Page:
Two Josephs, Both Alike in Chastity

With our attention properly upon the infant Jesus, His Mother Mary, and St. Joseph this time of year, it might be good to look back at the Old Testament figure for whom Mary’s chaste spouse was most likely named. That would be Joseph, son of Jacob, grandson of Isaac, and great-grandson of Abraham. Joseph is a popular name for Jewish boys precisely as a memorial of this patriarchal figure whose story is one of the great epic narratives of early human civilization. Evoking this connection, St. Matthew, whose genealogy of Jesus consciously omits some names, calls St. Joseph the “son of Jacob,” although the Jacob in question may well have been a more distant ancestor. But this inspired juxtaposition of names prompts reflection on the original Joseph ben Jacob. The elements of his story are as familiar as they are perennial: a boy thrust into an unchosen adventure; a young man who must make his way in a strange land; a lowly servant who becomes a ruler; a lost brother who turns out to be the keeper of the family’s destiny.

Joseph was sold into slavery in Egypt by his enviouis brothers. Despite finding himself in a foreign land under inauspicious circumstances, Joseph, with God’s hand of favor upon him, exercised such diligence and prudence that he was given complete management of the household by his master, Potipher. Things were looking up for Joseph, but not for long. The attractive young servant caught the eye of the master’s wife and Scripture says that she pursued her lust for him “day after day.” He refused her advances, though: “Behold, with me here, my master does not concern himself with anything in the house, and he has put all that he owns in my charge. There is no one greater in this house than I, and he has withheld nothing from me except you, because you are his wife. How then could I do this great evil and sin against God?”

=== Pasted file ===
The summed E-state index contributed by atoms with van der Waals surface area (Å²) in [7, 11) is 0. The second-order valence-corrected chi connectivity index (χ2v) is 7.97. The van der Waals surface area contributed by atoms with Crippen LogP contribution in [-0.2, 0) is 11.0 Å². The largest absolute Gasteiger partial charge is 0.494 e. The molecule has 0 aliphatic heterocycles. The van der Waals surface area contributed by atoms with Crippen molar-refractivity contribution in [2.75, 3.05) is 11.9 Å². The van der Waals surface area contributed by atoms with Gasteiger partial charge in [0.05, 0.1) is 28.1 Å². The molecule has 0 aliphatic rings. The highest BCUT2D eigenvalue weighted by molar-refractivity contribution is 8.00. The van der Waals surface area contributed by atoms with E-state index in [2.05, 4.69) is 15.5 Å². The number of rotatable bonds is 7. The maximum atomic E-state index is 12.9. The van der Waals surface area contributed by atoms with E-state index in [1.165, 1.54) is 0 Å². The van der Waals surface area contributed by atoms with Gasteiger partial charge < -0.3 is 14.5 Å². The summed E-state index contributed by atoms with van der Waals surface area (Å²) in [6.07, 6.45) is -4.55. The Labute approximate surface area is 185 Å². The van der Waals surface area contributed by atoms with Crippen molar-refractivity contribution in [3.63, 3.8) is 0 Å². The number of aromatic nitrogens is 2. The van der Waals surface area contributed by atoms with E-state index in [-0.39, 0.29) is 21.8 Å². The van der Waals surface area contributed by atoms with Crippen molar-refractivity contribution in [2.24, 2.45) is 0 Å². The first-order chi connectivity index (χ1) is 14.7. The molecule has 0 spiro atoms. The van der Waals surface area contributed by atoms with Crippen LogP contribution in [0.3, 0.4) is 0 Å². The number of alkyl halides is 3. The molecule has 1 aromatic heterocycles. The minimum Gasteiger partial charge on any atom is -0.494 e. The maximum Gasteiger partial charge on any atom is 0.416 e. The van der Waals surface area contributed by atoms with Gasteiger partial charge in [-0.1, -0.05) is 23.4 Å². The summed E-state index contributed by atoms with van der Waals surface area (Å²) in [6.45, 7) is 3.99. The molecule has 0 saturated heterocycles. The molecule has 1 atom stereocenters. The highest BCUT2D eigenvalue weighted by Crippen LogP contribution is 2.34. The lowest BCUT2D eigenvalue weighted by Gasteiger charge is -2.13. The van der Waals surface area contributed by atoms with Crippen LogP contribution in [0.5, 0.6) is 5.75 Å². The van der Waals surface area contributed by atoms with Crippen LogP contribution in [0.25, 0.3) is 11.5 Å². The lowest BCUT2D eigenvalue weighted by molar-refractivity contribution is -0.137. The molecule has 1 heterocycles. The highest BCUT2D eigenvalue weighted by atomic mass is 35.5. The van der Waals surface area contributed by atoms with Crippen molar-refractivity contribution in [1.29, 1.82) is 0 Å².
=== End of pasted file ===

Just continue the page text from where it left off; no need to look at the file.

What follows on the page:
Unwilling to take no for an answer, Potipher’s wife caught him alone in the house one day, and grasping his garment, insisted yet again, “Lie with me!” Joseph fled, but she kept the article of clothing to use against him in a charge of attempted rape that landed him in the pharaoh’s prison.

Joseph correctly interpreted a dream for one of his cell-mates, cupbearer of the pharaoh, who was subsequently released from prison with Joseph’s plea not to forget him ringing in his ears. A couple of years passed. Joseph, once again with God’s hand of favor turning his every endeavor to success, had risen to the very highest position available to a trusty, yet probably wondered every night if his former cell-mate had forgotten him. It was not until Pharaoh had a series of dreams that made him desperate for an interpreter that the cupbearer remembered Joseph and he was released. His rise was as rapid and unexpected as once his descent into the cistern had been. Pharaoh made him second-in-command, from which position he provisioned Egypt and the surrounding lands to withstand a coming famine, enlarged the territory and power of Pharaoh, and was ultimately the supplier of both bread and a new territory of residence to his kin. Joseph in Egypt is the essential background story to Passover and the Exodus 400 years later.